Friday, August 24, 2018

In the Path of Hurricane Lane

We've been in Hawaii for several "Events of Nature", including a couple of tropical storm warnings and a couple of Tsunami warnings.

This would be our first hurricane, though.

On an island, these storms take on new meaning.  We not only must survive the storm itself, but we must survive the limited supplies during and for weeks after.

We are such a small target, this cluster of tiny islands in the middle of the Pacific.  It's sort of miraculous that there could even be a confrontation, yes?   How do we happen to cross paths with these major storms?  What did we do to garner this kind of attention?  They've got the entire Pacific to use and abuse as their playground, why pick on lil' ole' us?!?   What a tiny target we are in the larger scheme of things.

Nonetheless, we are slotted for this Category 5 Hurricane.

Here's what we've learned so far:

A Hurricane Watch is different than a Hurricane Warning.  Both of which are different than a Tropical Storm Watch or Warning.

A Hurricane Watch means that hurricane conditions are possible within the watch area; And a Hurricane Warning means that hurricane conditions are expected somewhere in the warning area, and preparations to protect life and property should be "rushed to completion".

I suppose that's an important distinction, but ..... not to me, sitting on the island, waiting for the worst of the storm.

We're on the island of Oahu, so we have the advantage, if you can call it that, of the fact that Hurricane Lane will first hit the the Big Island and then Maui; and that will give us an idea of the velocity of the winds and the amount of rainfall expected.

20 - 30 inches of rain is predicted.   That's a downspout.  Flooding on the Big Island -- pictures just coming through on the 10 o'clock news tonight -- is major.  

There is a lot of talk about stocking up. 14 days worth of food & water for each member of the household.  That's daunting.

Shelves are empty here.  Even the evening news states that big stores like Costco are officially out of the following:  Bottled water, toilet paper, batteries, and generators.  I've never heard Costco's inventory announced on the evening news!   Coffee.  They didn't say anything about coffee.  I'm going to need extra coffee to get through this.

The deal here, on an island, is that we will be out of these basic necessities for some time to come. 

There are looooong lines at the gas pumps -- for the same reason.  I heard a visitor remark that they thought it was so odd.   After all, it's not like you're going to jump on the freeway and drive to the next state to escape the storm.  But if you know the understand that a full tank of gas means you'll be able to get to work (or to the beach) after the storm passes, and you'd best get it full before the island runs out of gas.  Literally runs out.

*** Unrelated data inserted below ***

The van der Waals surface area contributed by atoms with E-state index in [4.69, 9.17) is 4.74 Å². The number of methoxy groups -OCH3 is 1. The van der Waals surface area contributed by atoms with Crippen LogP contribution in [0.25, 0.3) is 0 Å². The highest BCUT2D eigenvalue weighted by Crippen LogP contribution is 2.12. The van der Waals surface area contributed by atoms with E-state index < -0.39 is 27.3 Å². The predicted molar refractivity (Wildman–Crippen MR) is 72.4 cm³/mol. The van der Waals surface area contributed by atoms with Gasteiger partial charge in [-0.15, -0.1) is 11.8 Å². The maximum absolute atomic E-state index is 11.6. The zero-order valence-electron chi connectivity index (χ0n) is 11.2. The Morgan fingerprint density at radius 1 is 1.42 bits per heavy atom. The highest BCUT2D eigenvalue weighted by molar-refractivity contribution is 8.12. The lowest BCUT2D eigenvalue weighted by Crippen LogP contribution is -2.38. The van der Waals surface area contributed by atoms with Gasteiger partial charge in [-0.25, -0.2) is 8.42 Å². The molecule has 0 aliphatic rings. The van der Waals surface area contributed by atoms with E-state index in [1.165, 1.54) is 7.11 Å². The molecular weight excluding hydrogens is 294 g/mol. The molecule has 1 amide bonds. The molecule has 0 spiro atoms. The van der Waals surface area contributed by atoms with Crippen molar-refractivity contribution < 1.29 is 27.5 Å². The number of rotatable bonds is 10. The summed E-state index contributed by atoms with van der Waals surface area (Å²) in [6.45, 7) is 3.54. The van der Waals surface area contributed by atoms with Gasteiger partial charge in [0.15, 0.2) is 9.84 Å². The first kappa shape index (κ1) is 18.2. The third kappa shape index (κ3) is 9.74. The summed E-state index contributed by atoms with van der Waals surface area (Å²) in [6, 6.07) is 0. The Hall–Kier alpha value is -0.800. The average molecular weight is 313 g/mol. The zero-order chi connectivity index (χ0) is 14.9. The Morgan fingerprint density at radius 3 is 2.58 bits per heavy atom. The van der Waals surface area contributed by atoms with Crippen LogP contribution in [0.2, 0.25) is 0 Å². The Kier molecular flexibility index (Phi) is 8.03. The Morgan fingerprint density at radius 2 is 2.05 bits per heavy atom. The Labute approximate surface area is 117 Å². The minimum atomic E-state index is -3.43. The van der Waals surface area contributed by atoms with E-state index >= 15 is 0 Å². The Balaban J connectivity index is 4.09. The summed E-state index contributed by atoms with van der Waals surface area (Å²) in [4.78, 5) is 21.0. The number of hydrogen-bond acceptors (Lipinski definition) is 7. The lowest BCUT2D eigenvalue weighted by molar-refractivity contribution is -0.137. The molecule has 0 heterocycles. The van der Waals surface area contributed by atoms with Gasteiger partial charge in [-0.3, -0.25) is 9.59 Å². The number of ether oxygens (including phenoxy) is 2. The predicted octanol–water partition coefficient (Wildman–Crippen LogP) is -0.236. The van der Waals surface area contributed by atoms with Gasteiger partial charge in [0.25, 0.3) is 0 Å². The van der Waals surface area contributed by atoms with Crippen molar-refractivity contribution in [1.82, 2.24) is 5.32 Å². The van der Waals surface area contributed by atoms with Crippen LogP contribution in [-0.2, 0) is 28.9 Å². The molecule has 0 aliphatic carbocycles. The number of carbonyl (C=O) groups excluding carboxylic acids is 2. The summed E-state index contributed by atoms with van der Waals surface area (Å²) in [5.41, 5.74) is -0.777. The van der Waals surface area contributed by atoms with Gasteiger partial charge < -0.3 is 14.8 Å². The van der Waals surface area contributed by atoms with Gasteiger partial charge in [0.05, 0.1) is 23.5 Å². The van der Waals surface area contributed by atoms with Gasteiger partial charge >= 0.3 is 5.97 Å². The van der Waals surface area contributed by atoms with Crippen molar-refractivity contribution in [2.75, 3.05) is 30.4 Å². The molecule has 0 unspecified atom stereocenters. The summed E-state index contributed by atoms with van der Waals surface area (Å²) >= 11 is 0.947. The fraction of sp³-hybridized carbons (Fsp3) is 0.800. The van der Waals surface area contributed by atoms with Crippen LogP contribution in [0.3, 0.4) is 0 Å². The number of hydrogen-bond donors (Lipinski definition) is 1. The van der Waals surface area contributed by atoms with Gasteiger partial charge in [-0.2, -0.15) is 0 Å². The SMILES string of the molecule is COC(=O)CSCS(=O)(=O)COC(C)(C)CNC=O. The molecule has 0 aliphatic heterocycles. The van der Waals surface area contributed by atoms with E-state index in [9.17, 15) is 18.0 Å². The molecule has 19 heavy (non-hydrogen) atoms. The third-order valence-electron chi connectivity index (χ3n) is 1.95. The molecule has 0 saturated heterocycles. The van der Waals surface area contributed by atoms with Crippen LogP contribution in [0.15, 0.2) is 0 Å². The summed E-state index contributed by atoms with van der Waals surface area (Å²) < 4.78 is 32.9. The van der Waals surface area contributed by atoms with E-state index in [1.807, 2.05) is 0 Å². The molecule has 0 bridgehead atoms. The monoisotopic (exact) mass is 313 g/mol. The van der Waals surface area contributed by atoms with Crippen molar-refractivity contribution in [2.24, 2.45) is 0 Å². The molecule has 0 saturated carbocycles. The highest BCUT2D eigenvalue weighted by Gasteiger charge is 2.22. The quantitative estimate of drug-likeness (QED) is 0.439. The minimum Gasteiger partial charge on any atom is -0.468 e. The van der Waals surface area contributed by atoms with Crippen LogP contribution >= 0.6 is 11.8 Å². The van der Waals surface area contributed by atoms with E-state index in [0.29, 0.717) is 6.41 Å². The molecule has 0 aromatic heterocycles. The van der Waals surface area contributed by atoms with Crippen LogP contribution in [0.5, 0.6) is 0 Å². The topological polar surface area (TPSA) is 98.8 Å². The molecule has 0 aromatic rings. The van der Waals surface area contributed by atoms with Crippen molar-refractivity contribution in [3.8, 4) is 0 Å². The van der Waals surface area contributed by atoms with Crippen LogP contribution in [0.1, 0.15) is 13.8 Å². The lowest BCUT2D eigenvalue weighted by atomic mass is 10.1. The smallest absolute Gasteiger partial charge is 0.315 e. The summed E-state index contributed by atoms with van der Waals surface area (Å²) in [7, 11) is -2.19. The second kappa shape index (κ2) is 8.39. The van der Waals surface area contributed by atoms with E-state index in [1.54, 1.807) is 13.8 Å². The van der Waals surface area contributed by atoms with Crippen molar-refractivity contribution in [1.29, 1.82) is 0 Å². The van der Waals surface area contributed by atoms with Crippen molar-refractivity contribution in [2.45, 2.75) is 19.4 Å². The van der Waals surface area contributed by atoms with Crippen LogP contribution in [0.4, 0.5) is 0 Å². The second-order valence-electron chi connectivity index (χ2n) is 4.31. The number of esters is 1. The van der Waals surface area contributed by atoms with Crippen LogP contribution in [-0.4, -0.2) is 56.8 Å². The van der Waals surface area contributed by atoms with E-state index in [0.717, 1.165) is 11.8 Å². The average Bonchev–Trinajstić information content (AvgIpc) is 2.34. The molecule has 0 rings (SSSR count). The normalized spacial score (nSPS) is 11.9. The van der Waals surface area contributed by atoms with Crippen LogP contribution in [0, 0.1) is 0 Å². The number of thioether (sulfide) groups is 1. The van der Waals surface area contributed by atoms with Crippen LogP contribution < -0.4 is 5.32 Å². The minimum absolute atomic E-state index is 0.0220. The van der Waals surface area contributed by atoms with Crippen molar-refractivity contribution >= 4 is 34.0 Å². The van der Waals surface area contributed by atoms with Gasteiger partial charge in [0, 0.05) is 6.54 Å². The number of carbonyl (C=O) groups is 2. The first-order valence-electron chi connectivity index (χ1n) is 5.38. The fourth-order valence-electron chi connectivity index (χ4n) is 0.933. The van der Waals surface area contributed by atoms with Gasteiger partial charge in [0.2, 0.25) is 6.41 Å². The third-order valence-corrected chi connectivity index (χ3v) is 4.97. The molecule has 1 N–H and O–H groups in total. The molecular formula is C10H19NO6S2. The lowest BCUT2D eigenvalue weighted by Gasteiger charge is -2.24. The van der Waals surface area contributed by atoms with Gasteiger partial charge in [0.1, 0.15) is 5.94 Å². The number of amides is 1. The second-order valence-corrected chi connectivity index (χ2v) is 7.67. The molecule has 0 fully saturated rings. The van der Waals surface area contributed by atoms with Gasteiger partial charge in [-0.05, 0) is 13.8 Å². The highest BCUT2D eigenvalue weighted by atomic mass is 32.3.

The Honolulu Port closed two days ago.  An official notice was sent to all vessels that all who are over 200 tons are expelled to sea -- until further notice.  This tanker is pulling out from our smaller port @ Ko Olina.   Bye-bye big guy.

Then, the Port authorities will gradually stagger re-entries -- if the Port remains undamaged that is.   Otherwise it may be weeks while repair supplies are rounded up (remember, these supplies ALL come in -- you guessed it -- through this same Port!) and repairs are made.  

I learned that the other islands will suffer along with us, as ALL supplies for ALL the islands come first into and are off-loaded to Honolulu's Port; and then are re-distributed to the other islands on smaller vessels.

While all this makes perfect sense, and we have the basics in place, I'm a little worried about my Kona coffee supply.  Should have zipped out to the Coffee Farm (on the way to the North Shore) for an emergency supply.

Our island tourist attractions closed on Thursday at noon.  Pearl Harbor was one of the first to announce, along with  government offices and schools; and other attractions soon followed suit.  This is designed to keep both visitors and island employees safe.

Our Ko Olina Community is entirely shut down, also.  The resort hotels nearby have announced that they are servicing in-house guests only (no running down there for shelter or to snag a meal in their on-site restaurants!); Ours is a Resort Condominium, so we have no on-site restaurants, but our Beach Bar is closed.

 I learned from some Florida guests who've weathered Hurricanes back home that one of the safest places for the pool furniture -- can be at the bottom of the pool!   All the rest had to be stacked and roped in place;

All the equipment and furnishings in our beautiful open-air front desk had to be relocated.  It's been an amazing thing to watch the staff pull all this off!   Islanders have a tremendous respect for storms -- understanding that we are on our own out here in the big Pacific Ocean -- and nobody wins when they scoff at Mother Nature. 


We've pulled in all the lanai furniture, as has our entire complex and all of our neighboring hotels -- as anything that's not bolted down can become a projectile in high winds.  It feels a bit like a ghost town around here!

Residents and guests at Beach Villas are being asked to "shelter in place".  Another new term for me.  Meaning -- stay put!   Stay off the roads, stay inside, hunker down with some neighbors.  In my case, I'm thinking I'll break out all the board games and card decks and serve up some Mai Tai's and invite the neighbors in my building -- my very own Hurricane Lane party!   

We've got the basics in place.  We've got flashlights with fresh batteries waiting on the counter in case we lose power.  We've got bottled water, and have filled the bathtub(s) in case we lose water.  We have a big pot of soup on the stove, which could feed an army of neighbors if need be.

So for now........I guess we wait it out.   

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